Dear Rabbi Fried,
During a recent trip to Israel I spent time with my yeshiva-educated cousins. I have a lot of respect for their devotion and dedication to their beliefs. On the other hand, as a Reform Jew, I was really bothered by the feeling I got from our discussions that only they, with their understanding of Torah, have the real truth. I firmly believe in the pursuit of truth, and feel that I am engaged in that pursuit. It seems haughty and self-serving for someone or a group to claim that they and they alone know the truth. I’d appreciate your thoughts on this.
Since I was not present for your discussions with your cousins, I can’t speak for them and am not sure I would necessarily agree with everything they might have stated, despite our common yeshiva education.
I would, however, pose a few questions to you about your own pursuit of truth: What do you feel truth is?
Do you believe that there is an absolute truth?
Is not truth, by definition, something which is absolute?
Do you feel it is possible for there to be a number of truths, all simultaneously contradicting each other? If so, what exactly is the truth that you’re seeking?
Another issue: If you are seeking the truth, at what point will you know that you have found it? Do you believe that there is such a point? Or, by definition, it’s all about the pursuit of truth, but it can never really be found. Because if you will find it, then you will know the truth, and you, then, will be just like your cousins that feel they know the truth; and that is distasteful in your eyes. Is the pursuit of truth for the sake of finding it, or is the whole point the pursuit itself?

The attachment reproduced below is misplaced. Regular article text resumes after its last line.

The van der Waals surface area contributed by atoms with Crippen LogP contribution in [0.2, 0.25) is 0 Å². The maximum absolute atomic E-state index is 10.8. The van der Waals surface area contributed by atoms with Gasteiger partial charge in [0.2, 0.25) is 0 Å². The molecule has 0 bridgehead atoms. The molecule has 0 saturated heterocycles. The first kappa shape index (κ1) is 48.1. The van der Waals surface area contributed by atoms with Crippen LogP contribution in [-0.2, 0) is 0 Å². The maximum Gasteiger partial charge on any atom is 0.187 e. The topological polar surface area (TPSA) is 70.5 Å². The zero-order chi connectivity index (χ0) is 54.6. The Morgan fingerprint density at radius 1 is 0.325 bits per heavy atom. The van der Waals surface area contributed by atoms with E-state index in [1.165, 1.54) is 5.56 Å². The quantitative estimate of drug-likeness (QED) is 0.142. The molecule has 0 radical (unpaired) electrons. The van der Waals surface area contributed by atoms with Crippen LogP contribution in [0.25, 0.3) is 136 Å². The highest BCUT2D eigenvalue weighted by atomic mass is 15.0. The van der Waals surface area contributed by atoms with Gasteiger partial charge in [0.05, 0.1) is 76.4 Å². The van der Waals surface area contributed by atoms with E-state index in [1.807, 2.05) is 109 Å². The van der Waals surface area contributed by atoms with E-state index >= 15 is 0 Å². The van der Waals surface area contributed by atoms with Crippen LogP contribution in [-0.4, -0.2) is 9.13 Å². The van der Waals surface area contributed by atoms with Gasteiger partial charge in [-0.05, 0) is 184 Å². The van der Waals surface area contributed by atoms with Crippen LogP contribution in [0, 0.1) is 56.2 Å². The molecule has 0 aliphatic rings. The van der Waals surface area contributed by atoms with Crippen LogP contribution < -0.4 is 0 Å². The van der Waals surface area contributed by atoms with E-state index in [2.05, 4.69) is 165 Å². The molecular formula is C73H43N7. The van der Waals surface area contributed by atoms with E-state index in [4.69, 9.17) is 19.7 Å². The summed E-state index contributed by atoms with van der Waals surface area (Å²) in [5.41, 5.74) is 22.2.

Furthermore, if truth is so elusive that it can never be found, what’s the point in pursuing it in the first place?
It is quite true that traditional Torah Judaism strongly believes that there is an absolute Truth which exists in the world. That Truth is the key which unlocks the riddle of our existence and purpose in this world. We also believe that that Truth is in the Torah, as it is called the “Torah of Truth” (Toras Emes). This is because G-d is the G-d of Truth (Hashem El-okim Emes), and the Torah is said to be His thoughts and the revelation of His purpose in the creation of the universe. It is quite relaxing and exhilarating to have clarity of purpose, not to have to keep on searching for purpose and meaning from anew.
At the same time, however, Torah Judaism is in constant pursuit of the Truth. This may seem contradictory; on one hand we claim to have the Truth, how could we simultaneously be seeking Truth?
The answer is, the Torah is so vast and profound, one needs to be totally immersed in it to understand the Truths therein. One could, theoretically, be devoutly observant and even quite knowledgeable, but still completely miss the point of what the Truth of Torah is revealing. This, says King Solomon, the wisest of men, that if one will search for the Truth within Torah like a hidden treasure, then they will understand the true message and connection to G-d through Torah.
A “hidden treasure” suggests that you know for sure that the treasure is there, just hidden, so you’ll do everything within your power to find it. To say we have found the ultimate meaning of Torah may be haughty, but we know where to look, and every step of the way brings us closer and in clearer focus of the
Truth, fulfilling the purpose that we’re here for, and solving the great riddle of life.
Rabbi Yerachmiel D. Fried, noted scholar and author of numerous works on Jewish law, philosophy and Talmud, is the founder and dean of DATA, the Dallas Kollel. Questions can be sent to him at email@example.com.
Dear Rabbi Fried,